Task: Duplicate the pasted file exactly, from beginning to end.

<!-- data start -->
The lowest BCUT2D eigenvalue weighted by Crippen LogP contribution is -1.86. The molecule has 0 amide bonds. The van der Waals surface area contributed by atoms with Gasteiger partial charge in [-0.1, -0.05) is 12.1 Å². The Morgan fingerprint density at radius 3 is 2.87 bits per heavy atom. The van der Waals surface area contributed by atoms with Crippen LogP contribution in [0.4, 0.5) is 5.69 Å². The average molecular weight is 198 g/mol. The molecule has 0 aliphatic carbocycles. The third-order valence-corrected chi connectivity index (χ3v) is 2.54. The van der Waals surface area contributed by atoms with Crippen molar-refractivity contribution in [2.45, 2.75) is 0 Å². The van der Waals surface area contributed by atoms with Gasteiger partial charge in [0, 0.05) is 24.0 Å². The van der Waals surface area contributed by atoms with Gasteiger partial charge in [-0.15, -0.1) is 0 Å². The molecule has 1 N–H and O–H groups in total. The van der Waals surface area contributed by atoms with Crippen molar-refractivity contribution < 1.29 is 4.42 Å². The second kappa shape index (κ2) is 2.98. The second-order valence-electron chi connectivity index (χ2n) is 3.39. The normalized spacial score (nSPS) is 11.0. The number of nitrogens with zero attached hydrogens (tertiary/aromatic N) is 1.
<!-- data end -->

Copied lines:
The lowest BCUT2D eigenvalue weighted by Crippen LogP contribution is -1.86. The molecule has 0 amide bonds. The van der Waals surface area contributed by atoms with Gasteiger partial charge in [-0.1, -0.05) is 12.1 Å². The Morgan fingerprint density at radius 3 is 2.87 bits per heavy atom. The van der Waals surface area contributed by atoms with Crippen LogP contribution in [0.4, 0.5) is 5.69 Å². The average molecular weight is 198 g/mol. The molecule has 0 aliphatic carbocycles. The third-order valence-corrected chi connectivity index (χ3v) is 2.54. The van der Waals surface area contributed by atoms with Crippen molar-refractivity contribution in [2.45, 2.75) is 0 Å². The van der Waals surface area contributed by atoms with Gasteiger partial charge in [0, 0.05) is 24.0 Å². The van der Waals surface area contributed by atoms with Gasteiger partial charge in [-0.15, -0.1) is 0 Å². The molecule has 1 N–H and O–H groups in total. The van der Waals surface area contributed by atoms with Crippen molar-refractivity contribution < 1.29 is 4.42 Å². The second kappa shape index (κ2) is 2.98. The second-order valence-electron chi connectivity index (χ2n) is 3.39. The normalized spacial score (nSPS) is 11.0. The number of nitrogens with zero attached hydrogens (tertiary/aromatic N) is 1.